Standing alone on the Lawn, but wearing full academic regalia, University of Virginia President Jim Ryan addressed the Class of 2020 during Saturday’s virtual celebration and degree conferral, marking the culmination of this phase of their academic careers.
His remarks centered on one question: What will you carry with you, as you leave UVA, as you re-enter the world after months of isolation, as you begin the rest of your lives?
“My hope is that… because of your time at UVA, you are in a better position to know what you should carry with you, and what you should leave behind; that you are in a better position to answer not only the age-old question of ‘What is the good life?,’ but the more specific question of ‘What is my good life?’”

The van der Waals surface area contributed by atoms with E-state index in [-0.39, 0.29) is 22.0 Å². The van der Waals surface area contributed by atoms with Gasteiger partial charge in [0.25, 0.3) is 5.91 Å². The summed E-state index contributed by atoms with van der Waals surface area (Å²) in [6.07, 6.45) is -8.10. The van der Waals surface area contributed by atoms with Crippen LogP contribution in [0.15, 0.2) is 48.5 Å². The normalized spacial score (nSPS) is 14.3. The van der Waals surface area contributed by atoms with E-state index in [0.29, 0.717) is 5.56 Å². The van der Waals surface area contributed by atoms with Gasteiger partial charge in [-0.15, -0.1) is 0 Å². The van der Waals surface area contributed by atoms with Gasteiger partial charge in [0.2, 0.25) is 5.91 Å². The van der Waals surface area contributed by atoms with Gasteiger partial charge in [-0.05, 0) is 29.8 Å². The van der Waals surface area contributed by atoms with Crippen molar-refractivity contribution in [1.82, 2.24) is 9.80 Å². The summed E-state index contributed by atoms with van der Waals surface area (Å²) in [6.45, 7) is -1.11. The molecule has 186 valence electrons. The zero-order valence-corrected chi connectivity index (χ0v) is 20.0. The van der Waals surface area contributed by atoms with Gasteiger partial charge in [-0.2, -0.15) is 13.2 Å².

Read Ryan’s full remarks below:
Take What You Can Carry, and Leave the Rest Jim Ryan May 16, 2020
Congratulations to the Class of 2020. Before we begin, I would like to ask you to do one thing: if you are watching this with your family and friends, please take a moment to thank them for their support. No one makes it to graduation alone, and I hope you’ll take this opportunity to thank those who helped you along the way. I’m serious, and I am happy to wait a few seconds. [Sips from coffee mug.]